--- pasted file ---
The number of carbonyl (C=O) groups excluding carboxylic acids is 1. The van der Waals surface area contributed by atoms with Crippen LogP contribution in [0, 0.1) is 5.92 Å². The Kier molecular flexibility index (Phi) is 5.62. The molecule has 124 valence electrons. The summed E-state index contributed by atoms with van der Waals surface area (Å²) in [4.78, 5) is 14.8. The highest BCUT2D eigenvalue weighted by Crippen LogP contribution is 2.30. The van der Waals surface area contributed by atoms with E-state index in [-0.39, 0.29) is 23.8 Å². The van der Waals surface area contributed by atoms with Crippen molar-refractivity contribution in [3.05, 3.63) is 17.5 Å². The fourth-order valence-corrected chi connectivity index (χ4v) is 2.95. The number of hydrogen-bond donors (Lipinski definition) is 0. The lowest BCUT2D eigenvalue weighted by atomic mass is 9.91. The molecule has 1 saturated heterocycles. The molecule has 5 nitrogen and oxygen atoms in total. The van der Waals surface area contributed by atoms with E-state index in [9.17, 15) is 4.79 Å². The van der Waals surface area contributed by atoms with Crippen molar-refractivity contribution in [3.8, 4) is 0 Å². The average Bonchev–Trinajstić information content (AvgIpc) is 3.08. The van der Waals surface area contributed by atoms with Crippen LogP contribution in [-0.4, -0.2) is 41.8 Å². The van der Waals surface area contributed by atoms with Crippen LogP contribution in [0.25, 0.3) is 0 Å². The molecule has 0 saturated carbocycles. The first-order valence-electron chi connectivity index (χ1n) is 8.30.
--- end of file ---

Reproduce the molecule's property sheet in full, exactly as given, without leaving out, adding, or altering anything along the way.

The number of carbonyl (C=O) groups excluding carboxylic acids is 1. The van der Waals surface area contributed by atoms with Crippen LogP contribution in [0, 0.1) is 5.92 Å². The Kier molecular flexibility index (Phi) is 5.62. The molecule has 124 valence electrons. The summed E-state index contributed by atoms with van der Waals surface area (Å²) in [4.78, 5) is 14.8. The highest BCUT2D eigenvalue weighted by Crippen LogP contribution is 2.30. The van der Waals surface area contributed by atoms with E-state index in [-0.39, 0.29) is 23.8 Å². The van der Waals surface area contributed by atoms with Crippen molar-refractivity contribution in [3.05, 3.63) is 17.5 Å². The fourth-order valence-corrected chi connectivity index (χ4v) is 2.95. The number of hydrogen-bond donors (Lipinski definition) is 0. The lowest BCUT2D eigenvalue weighted by atomic mass is 9.91. The molecule has 1 saturated heterocycles. The molecule has 5 nitrogen and oxygen atoms in total. The van der Waals surface area contributed by atoms with E-state index in [9.17, 15) is 4.79 Å². The van der Waals surface area contributed by atoms with Crippen molar-refractivity contribution in [3.8, 4) is 0 Å². The average Bonchev–Trinajstić information content (AvgIpc) is 3.08. The van der Waals surface area contributed by atoms with Crippen LogP contribution in [-0.4, -0.2) is 41.8 Å². The van der Waals surface area contributed by atoms with Crippen LogP contribution in [0.25, 0.3) is 0 Å². The molecule has 0 saturated carbocycles. The first-order valence-electron chi connectivity index (χ1n) is 8.30.